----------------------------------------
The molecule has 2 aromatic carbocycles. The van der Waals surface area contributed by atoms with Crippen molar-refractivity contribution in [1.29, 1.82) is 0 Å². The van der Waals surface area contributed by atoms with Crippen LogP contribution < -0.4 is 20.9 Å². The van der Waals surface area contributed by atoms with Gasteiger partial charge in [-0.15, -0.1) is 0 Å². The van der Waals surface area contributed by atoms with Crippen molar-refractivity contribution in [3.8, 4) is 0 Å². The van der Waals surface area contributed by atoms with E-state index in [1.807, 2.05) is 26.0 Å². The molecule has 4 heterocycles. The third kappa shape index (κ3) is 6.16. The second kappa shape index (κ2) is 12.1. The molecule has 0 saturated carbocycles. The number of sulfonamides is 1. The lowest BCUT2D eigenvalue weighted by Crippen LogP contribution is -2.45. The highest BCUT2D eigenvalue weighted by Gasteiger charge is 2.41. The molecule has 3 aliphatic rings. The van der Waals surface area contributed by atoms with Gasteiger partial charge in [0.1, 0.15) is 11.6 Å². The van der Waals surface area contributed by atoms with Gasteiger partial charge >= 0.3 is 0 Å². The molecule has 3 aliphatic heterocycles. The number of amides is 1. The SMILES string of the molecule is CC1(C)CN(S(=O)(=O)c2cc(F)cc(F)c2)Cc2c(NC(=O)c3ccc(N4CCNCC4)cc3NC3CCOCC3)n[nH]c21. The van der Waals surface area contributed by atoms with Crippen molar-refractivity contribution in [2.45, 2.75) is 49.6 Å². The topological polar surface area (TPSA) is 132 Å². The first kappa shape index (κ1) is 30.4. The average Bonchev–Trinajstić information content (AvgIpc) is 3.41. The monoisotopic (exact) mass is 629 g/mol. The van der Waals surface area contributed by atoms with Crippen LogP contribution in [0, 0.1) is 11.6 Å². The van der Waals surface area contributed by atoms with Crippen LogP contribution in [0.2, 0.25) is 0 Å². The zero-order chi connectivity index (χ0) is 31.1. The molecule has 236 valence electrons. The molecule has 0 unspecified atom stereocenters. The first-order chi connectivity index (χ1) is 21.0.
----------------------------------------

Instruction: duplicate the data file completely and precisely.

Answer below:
The molecule has 2 aromatic carbocycles. The van der Waals surface area contributed by atoms with Crippen molar-refractivity contribution in [1.29, 1.82) is 0 Å². The van der Waals surface area contributed by atoms with Crippen LogP contribution < -0.4 is 20.9 Å². The van der Waals surface area contributed by atoms with Gasteiger partial charge in [-0.15, -0.1) is 0 Å². The van der Waals surface area contributed by atoms with Crippen molar-refractivity contribution in [3.8, 4) is 0 Å². The van der Waals surface area contributed by atoms with E-state index in [1.807, 2.05) is 26.0 Å². The molecule has 4 heterocycles. The third kappa shape index (κ3) is 6.16. The second kappa shape index (κ2) is 12.1. The molecule has 0 saturated carbocycles. The number of sulfonamides is 1. The lowest BCUT2D eigenvalue weighted by Crippen LogP contribution is -2.45. The highest BCUT2D eigenvalue weighted by Gasteiger charge is 2.41. The molecule has 3 aliphatic rings. The van der Waals surface area contributed by atoms with Gasteiger partial charge in [0.1, 0.15) is 11.6 Å². The van der Waals surface area contributed by atoms with Gasteiger partial charge >= 0.3 is 0 Å². The molecule has 3 aliphatic heterocycles. The number of amides is 1. The SMILES string of the molecule is CC1(C)CN(S(=O)(=O)c2cc(F)cc(F)c2)Cc2c(NC(=O)c3ccc(N4CCNCC4)cc3NC3CCOCC3)n[nH]c21. The van der Waals surface area contributed by atoms with Crippen molar-refractivity contribution in [2.45, 2.75) is 49.6 Å². The topological polar surface area (TPSA) is 132 Å². The first kappa shape index (κ1) is 30.4. The average Bonchev–Trinajstić information content (AvgIpc) is 3.41. The monoisotopic (exact) mass is 629 g/mol. The van der Waals surface area contributed by atoms with Crippen LogP contribution in [0, 0.1) is 11.6 Å². The van der Waals surface area contributed by atoms with Crippen LogP contribution in [0.2, 0.25) is 0 Å². The zero-order chi connectivity index (χ0) is 31.1. The molecule has 236 valence electrons. The molecule has 0 unspecified atom stereocenters. The first-order chi connectivity index (χ1) is 21.0.